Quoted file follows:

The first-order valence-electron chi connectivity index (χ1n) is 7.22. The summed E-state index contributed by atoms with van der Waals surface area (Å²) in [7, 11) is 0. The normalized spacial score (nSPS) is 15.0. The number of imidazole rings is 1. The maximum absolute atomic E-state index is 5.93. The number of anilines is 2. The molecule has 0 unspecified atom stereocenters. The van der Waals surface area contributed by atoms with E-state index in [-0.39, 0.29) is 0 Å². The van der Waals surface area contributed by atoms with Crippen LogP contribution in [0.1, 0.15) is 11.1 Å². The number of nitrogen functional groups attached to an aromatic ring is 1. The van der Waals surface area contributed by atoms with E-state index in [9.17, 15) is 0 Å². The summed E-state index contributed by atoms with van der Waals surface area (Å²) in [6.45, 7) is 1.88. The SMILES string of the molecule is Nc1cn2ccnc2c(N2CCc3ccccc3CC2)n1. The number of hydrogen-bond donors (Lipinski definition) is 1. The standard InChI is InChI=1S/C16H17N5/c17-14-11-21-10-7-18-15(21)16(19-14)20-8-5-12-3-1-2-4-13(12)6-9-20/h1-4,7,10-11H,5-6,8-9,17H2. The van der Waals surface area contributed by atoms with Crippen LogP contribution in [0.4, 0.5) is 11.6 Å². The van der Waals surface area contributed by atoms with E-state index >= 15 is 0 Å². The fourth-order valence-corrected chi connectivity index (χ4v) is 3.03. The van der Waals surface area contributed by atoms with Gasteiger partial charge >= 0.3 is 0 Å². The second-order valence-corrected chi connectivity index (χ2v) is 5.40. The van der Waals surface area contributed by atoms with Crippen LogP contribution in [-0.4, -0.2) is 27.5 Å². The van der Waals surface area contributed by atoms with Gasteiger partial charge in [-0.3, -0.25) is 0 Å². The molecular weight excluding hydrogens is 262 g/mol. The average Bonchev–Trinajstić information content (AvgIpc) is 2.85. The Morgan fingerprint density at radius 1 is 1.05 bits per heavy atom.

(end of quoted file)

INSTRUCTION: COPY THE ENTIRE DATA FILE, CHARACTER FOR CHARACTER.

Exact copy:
The first-order valence-electron chi connectivity index (χ1n) is 7.22. The summed E-state index contributed by atoms with van der Waals surface area (Å²) in [7, 11) is 0. The normalized spacial score (nSPS) is 15.0. The number of imidazole rings is 1. The maximum absolute atomic E-state index is 5.93. The number of anilines is 2. The molecule has 0 unspecified atom stereocenters. The van der Waals surface area contributed by atoms with E-state index in [-0.39, 0.29) is 0 Å². The van der Waals surface area contributed by atoms with Crippen LogP contribution in [0.1, 0.15) is 11.1 Å². The number of nitrogen functional groups attached to an aromatic ring is 1. The van der Waals surface area contributed by atoms with E-state index in [9.17, 15) is 0 Å². The summed E-state index contributed by atoms with van der Waals surface area (Å²) in [6.45, 7) is 1.88. The SMILES string of the molecule is Nc1cn2ccnc2c(N2CCc3ccccc3CC2)n1. The number of hydrogen-bond donors (Lipinski definition) is 1. The standard InChI is InChI=1S/C16H17N5/c17-14-11-21-10-7-18-15(21)16(19-14)20-8-5-12-3-1-2-4-13(12)6-9-20/h1-4,7,10-11H,5-6,8-9,17H2. The van der Waals surface area contributed by atoms with Crippen LogP contribution in [0.4, 0.5) is 11.6 Å². The van der Waals surface area contributed by atoms with E-state index >= 15 is 0 Å². The fourth-order valence-corrected chi connectivity index (χ4v) is 3.03. The van der Waals surface area contributed by atoms with Gasteiger partial charge >= 0.3 is 0 Å². The second-order valence-corrected chi connectivity index (χ2v) is 5.40. The van der Waals surface area contributed by atoms with Crippen LogP contribution in [-0.4, -0.2) is 27.5 Å². The van der Waals surface area contributed by atoms with Gasteiger partial charge in [-0.3, -0.25) is 0 Å². The molecular weight excluding hydrogens is 262 g/mol. The average Bonchev–Trinajstić information content (AvgIpc) is 2.85. The Morgan fingerprint density at radius 1 is 1.05 bits per heavy atom.